Annell, I don’t think it sounds much like me. Might be because it is someone else’s words. Yet, I sense me the organizer and conceiver, there in the background. And I think it is great to sometimes jump totally away from the niche we tend to get comfortable in. This wasn’t difficult to do, I used to do similar things in my classroom. The hardest part was standing in front of the bookcase and writing down all those titles. The man is definitely prolific. Thanks for your comments, and meet you at the bonfire,

    Elizabeth

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  7. vivinfrance says:

    Elizabeth, you didn’t distress me. I was just puzzled, as it was so unlike what I’ve come to think of as your style. I’ll look out for his books, though I have to say that horror doesn’t appeal these days. Humour does, though!
    ViV

    Thanks for coming back, Viv, I appreciate that. And I think it is a good idea to occasionally immerse oneself in someone else’s words and thought patterns, it often acts like a zing of energy. I think I was also leaping into the whole idea of the New Year (perhaps a bit too much), lol. I truly do love Koontz’s writing though, especially the things he has written over the past ten or fifteen years. He has found a wonderful balance between darkness and the light that laughter brings to dispell it. His work is not for everyone, and I know that. Many people are surprised at my enduring admiration for the man’s talents and skills. He does make a lot of clear and profound statements about the human condition and the psychology of the personality and psyche. Just another reason why I enjoy his words, and usually keep a pen and notebook handy while reading his books. I underline a lot. Find it interesting to go back reread, and see the different colored inks, what hit me in the past, and how often it still remains pertinent to me and my own way of thinking.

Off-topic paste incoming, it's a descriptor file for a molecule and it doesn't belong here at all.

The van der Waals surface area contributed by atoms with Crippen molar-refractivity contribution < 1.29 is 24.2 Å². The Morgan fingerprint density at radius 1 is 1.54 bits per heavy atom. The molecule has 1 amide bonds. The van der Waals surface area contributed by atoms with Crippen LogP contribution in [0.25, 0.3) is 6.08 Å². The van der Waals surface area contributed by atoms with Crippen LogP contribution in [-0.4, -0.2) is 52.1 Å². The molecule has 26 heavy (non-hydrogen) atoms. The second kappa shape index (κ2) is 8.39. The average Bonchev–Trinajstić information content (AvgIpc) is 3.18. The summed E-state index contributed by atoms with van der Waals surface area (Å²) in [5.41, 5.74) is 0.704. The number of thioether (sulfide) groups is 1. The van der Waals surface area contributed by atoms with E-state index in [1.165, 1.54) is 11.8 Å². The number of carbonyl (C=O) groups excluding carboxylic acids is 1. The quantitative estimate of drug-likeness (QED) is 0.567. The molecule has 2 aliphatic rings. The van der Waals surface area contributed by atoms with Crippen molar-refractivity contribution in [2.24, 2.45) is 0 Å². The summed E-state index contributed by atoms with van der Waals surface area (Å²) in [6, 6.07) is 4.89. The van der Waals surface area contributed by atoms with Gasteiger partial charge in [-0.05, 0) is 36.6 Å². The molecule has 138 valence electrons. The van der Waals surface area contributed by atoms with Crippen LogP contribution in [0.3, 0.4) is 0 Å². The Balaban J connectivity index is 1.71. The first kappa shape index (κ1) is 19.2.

Hope the sorting had good results,

    Elizabeth

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  8. brenda w says:

    Elizabeth, Not being a reader of Koontz, you’ve inspired me. Think I’ll start with Odd Thomas, as it’s your favorite. Interesting poem, you’ve hooked me. ~Brenda

    Now all we have to worry about is my judgments concerning literary talents, lol. And Odd Thomas is a series of books, and a wonderful place to begin. Hope you enjoy and come back and let me know what your response is. Have a wonderful New Year, and thanks for stopping by,

    Elizabeth

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  9. wayne says:

    not familiar with Koontz either……but you did a really nice job with this prompt….thanks for sharing